Foxessa said...

This is who Alima Traore is.

One of my friend's anthro class is studying this asylum case

I sometimes wonder why anthropologists are considered the most worthy people to discuss or judge FGM. I'm going to try to explain what I think I may mean by that, and hopefully not offend anyone.

I also think I think I'm wrong, since anthropology isn't, at least any longer, only studies of non-literate 'exotics' with the hope of learning more about the history of humanity, culture and evolution of both, via the remnent of the long ago and the far away.

Nothing is really that far away, anywhere, now.

And this FGM issue is something we're living with. A little girl that has had this done to her, or whose parents want this done to her, may be going to school with your daughter.

For example, from that Times' article, and you will see here with Ms. Traore, whose family is also forcing her into a marriage she does not want, a very different picture than the 'joyous' response to the ritual that is described the U of C post doc adult woman's:

[ Some 95 percent of women in Mali have undergone genital cutting, according to State Department reports. The procedure takes various forms, ranging from the removal of the clitoral hood to the excision of all of the external genitalia. Ms. Traore’s clitoris and vulva were removed.

The cutting is performed, a 2001 State Department report said, with “a special saw-toothed knife,” usually unsterilized and almost always without anesthesia. Some tribes in Mali believe, the report said, “that if the clitoris comes in contact with the baby’s head during birth, the child will die” or that “a man could be killed by the secretion of a poison from the clitoris upon its contact with the penis.”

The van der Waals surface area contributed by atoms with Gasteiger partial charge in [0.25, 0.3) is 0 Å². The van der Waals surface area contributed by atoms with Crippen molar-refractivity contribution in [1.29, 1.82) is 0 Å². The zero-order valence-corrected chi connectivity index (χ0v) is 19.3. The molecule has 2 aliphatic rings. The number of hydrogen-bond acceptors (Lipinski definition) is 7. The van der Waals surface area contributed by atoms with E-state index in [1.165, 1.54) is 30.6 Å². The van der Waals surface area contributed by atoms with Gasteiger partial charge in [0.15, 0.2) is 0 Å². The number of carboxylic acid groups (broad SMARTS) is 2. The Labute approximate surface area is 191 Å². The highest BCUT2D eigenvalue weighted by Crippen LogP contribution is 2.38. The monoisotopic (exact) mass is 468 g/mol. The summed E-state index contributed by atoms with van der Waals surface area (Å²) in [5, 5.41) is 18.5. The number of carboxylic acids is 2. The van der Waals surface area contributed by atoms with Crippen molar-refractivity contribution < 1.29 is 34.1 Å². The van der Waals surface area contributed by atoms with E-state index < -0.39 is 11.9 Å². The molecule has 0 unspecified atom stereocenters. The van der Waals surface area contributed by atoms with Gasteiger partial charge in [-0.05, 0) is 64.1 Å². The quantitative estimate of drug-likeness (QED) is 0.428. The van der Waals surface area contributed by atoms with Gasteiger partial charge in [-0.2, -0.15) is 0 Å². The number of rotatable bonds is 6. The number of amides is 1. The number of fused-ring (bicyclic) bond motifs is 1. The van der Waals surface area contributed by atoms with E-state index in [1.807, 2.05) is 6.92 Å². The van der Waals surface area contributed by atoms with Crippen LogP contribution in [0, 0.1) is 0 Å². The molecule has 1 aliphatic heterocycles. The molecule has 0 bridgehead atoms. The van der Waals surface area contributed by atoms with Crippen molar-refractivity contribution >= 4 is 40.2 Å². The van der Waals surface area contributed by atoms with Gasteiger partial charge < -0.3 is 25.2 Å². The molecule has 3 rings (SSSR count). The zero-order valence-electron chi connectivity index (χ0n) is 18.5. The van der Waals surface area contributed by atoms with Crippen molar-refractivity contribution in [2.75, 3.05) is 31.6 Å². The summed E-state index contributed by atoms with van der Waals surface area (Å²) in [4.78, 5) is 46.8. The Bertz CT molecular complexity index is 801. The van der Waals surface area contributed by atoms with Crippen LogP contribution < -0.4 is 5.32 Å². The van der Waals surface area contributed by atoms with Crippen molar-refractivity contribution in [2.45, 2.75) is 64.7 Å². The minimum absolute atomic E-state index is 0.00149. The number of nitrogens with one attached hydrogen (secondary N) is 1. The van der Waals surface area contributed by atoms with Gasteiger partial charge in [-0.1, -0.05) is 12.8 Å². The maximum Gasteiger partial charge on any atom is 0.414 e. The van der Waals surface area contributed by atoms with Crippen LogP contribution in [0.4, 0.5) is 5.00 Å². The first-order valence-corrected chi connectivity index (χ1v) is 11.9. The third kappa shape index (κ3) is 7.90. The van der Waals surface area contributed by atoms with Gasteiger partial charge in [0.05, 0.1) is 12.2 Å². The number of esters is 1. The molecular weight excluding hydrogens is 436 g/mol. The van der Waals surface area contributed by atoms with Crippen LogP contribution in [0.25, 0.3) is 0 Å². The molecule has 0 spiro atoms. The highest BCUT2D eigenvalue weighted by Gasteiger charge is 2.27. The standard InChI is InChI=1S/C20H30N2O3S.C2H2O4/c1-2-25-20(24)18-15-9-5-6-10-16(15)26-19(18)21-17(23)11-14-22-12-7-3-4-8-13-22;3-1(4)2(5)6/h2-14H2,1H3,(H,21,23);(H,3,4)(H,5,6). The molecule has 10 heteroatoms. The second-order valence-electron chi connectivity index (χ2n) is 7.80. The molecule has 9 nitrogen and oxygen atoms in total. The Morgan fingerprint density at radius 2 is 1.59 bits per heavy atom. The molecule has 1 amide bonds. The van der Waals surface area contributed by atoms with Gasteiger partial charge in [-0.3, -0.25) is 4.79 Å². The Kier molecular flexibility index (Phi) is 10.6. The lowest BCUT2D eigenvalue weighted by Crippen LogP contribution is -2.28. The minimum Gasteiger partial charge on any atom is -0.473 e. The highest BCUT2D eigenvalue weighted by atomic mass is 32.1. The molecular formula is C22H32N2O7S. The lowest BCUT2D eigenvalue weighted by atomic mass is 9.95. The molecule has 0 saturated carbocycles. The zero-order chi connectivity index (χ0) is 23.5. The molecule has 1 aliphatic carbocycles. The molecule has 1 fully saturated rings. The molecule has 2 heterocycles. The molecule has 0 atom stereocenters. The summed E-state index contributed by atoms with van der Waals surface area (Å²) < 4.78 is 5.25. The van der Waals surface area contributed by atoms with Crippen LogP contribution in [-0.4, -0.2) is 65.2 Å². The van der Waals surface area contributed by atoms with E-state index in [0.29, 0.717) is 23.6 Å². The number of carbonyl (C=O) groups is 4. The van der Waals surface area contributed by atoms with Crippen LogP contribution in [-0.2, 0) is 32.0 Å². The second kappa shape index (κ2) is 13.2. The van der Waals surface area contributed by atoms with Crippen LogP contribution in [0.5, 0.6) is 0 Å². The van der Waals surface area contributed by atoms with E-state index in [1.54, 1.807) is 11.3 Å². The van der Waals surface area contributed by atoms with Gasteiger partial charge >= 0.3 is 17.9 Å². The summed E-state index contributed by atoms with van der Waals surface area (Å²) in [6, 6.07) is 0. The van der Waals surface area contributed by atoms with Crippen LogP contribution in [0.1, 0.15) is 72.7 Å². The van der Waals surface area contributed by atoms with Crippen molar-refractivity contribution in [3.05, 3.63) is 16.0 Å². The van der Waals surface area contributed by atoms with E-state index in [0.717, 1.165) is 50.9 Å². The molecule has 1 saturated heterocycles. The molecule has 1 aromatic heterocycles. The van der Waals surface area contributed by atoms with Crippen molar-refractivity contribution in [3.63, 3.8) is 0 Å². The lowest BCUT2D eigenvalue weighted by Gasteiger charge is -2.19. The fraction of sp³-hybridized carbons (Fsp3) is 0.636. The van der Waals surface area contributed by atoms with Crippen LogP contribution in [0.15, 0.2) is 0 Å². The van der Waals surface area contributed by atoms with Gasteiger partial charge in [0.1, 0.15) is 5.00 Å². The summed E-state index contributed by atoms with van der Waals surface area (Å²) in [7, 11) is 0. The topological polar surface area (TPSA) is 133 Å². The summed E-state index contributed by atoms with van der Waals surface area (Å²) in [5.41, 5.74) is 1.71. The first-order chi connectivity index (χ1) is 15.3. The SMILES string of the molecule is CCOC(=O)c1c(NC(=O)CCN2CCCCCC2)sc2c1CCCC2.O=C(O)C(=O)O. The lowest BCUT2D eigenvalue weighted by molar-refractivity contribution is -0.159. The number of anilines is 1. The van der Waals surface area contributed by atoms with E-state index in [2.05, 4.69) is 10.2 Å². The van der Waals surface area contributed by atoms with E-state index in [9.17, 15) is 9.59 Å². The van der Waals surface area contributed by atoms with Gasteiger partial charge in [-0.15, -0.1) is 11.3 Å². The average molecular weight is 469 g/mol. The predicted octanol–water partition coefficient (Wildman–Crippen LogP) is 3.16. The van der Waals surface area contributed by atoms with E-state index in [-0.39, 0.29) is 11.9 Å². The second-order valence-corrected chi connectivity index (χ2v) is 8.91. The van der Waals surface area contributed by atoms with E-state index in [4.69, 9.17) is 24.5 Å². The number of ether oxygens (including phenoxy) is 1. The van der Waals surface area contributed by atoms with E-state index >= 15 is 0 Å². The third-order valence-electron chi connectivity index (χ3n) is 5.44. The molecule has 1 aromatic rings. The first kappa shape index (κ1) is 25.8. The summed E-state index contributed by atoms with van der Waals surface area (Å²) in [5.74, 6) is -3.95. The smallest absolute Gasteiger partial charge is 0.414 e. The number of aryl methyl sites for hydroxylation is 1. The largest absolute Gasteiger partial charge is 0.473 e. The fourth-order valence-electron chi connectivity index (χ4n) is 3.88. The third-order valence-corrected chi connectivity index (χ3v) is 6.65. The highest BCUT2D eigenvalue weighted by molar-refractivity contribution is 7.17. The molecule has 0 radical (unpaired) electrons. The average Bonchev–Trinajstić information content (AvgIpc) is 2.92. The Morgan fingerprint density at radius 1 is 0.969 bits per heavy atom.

Ms. Traore has lived here since 2000. She arrived on a tourist visa and stayed on a student visa, attending college and studying nursing. But her student visa expired in 2003.

She would like to stay.

“It is a better place for women than Mali, because in Mali women don’t have any voice,” she said. “Because it is the men who control.” ]

Love, C.

A. said...

And should we not have criticised slavery or foot-binding? Both cultural practices in certain times and places.

One point though, fistula isn't necessarily directly connected to fgm. It's caused by obstructed childbirth, which in turn can be the result of child marriage (young bodies not mature enough for childbirth) or just a mother with small pelvic bones who cannot reach a hospital for a caearean delivery. Obviously it can be the result of Type 3 fgm but this is practised only in certain areas of Africa whereas fistula is common throughout.

You may possibly be interested in the account of a Senegalese woman living in France who has just undergone reconstructive surgery, in French or in English.

Foxessa said...

a. -- Thank you for the clarification re the frequency of fistula among African women.

Your blog is interesting, by the way. Such lovely and evocative images. And the last entry includes a couple of my favorite books.

Love, C.

Phil said...

FGM sounds like a horrible practice, and clearly we should be opposed to it being forced upon anyone. It should be an illegal practice where children are concerned.

However if some women want to undergo the procedure, fair enough. For instance, I doubt anyone would seriously suggest someone has no right to undergo cosmetic surgery. There are reasons to oppose it, such as better allocation of medical resources, but certainly not on rights grounds in and of themselves.